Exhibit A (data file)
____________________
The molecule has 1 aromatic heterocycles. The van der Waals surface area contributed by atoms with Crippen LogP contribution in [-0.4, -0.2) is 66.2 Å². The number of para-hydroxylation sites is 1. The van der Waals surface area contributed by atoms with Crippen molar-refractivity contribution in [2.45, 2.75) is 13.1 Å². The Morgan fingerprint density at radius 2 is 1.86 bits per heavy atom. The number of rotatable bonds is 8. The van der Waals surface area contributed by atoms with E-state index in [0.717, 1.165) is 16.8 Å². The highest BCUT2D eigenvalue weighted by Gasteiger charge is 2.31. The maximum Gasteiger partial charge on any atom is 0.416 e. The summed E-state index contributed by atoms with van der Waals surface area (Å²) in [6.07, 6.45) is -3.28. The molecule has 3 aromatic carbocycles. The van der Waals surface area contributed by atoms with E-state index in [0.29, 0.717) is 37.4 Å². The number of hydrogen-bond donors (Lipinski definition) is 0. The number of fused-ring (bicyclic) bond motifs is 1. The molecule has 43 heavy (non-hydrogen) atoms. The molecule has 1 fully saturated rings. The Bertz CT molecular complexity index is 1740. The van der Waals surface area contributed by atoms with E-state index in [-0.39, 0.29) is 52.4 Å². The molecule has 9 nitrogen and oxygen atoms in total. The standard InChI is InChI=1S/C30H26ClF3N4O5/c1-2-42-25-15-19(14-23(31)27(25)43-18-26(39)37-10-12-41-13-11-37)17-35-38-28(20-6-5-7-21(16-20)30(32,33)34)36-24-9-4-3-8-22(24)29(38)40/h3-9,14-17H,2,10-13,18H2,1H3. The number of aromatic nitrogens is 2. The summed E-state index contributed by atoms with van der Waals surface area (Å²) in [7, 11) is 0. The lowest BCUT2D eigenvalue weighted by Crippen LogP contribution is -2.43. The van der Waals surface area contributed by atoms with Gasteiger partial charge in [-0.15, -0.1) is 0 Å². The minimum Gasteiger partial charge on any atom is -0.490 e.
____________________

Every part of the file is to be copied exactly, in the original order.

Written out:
The molecule has 1 aromatic heterocycles. The van der Waals surface area contributed by atoms with Crippen LogP contribution in [-0.4, -0.2) is 66.2 Å². The number of para-hydroxylation sites is 1. The van der Waals surface area contributed by atoms with Crippen molar-refractivity contribution in [2.45, 2.75) is 13.1 Å². The Morgan fingerprint density at radius 2 is 1.86 bits per heavy atom. The number of rotatable bonds is 8. The van der Waals surface area contributed by atoms with E-state index in [0.717, 1.165) is 16.8 Å². The highest BCUT2D eigenvalue weighted by Gasteiger charge is 2.31. The maximum Gasteiger partial charge on any atom is 0.416 e. The summed E-state index contributed by atoms with van der Waals surface area (Å²) in [6.07, 6.45) is -3.28. The molecule has 3 aromatic carbocycles. The van der Waals surface area contributed by atoms with E-state index in [0.29, 0.717) is 37.4 Å². The number of hydrogen-bond donors (Lipinski definition) is 0. The number of fused-ring (bicyclic) bond motifs is 1. The molecule has 43 heavy (non-hydrogen) atoms. The molecule has 1 fully saturated rings. The Bertz CT molecular complexity index is 1740. The van der Waals surface area contributed by atoms with E-state index in [-0.39, 0.29) is 52.4 Å². The molecule has 9 nitrogen and oxygen atoms in total. The standard InChI is InChI=1S/C30H26ClF3N4O5/c1-2-42-25-15-19(14-23(31)27(25)43-18-26(39)37-10-12-41-13-11-37)17-35-38-28(20-6-5-7-21(16-20)30(32,33)34)36-24-9-4-3-8-22(24)29(38)40/h3-9,14-17H,2,10-13,18H2,1H3. The number of aromatic nitrogens is 2. The summed E-state index contributed by atoms with van der Waals surface area (Å²) in [7, 11) is 0. The lowest BCUT2D eigenvalue weighted by Crippen LogP contribution is -2.43. The van der Waals surface area contributed by atoms with Gasteiger partial charge in [-0.15, -0.1) is 0 Å². The minimum Gasteiger partial charge on any atom is -0.490 e.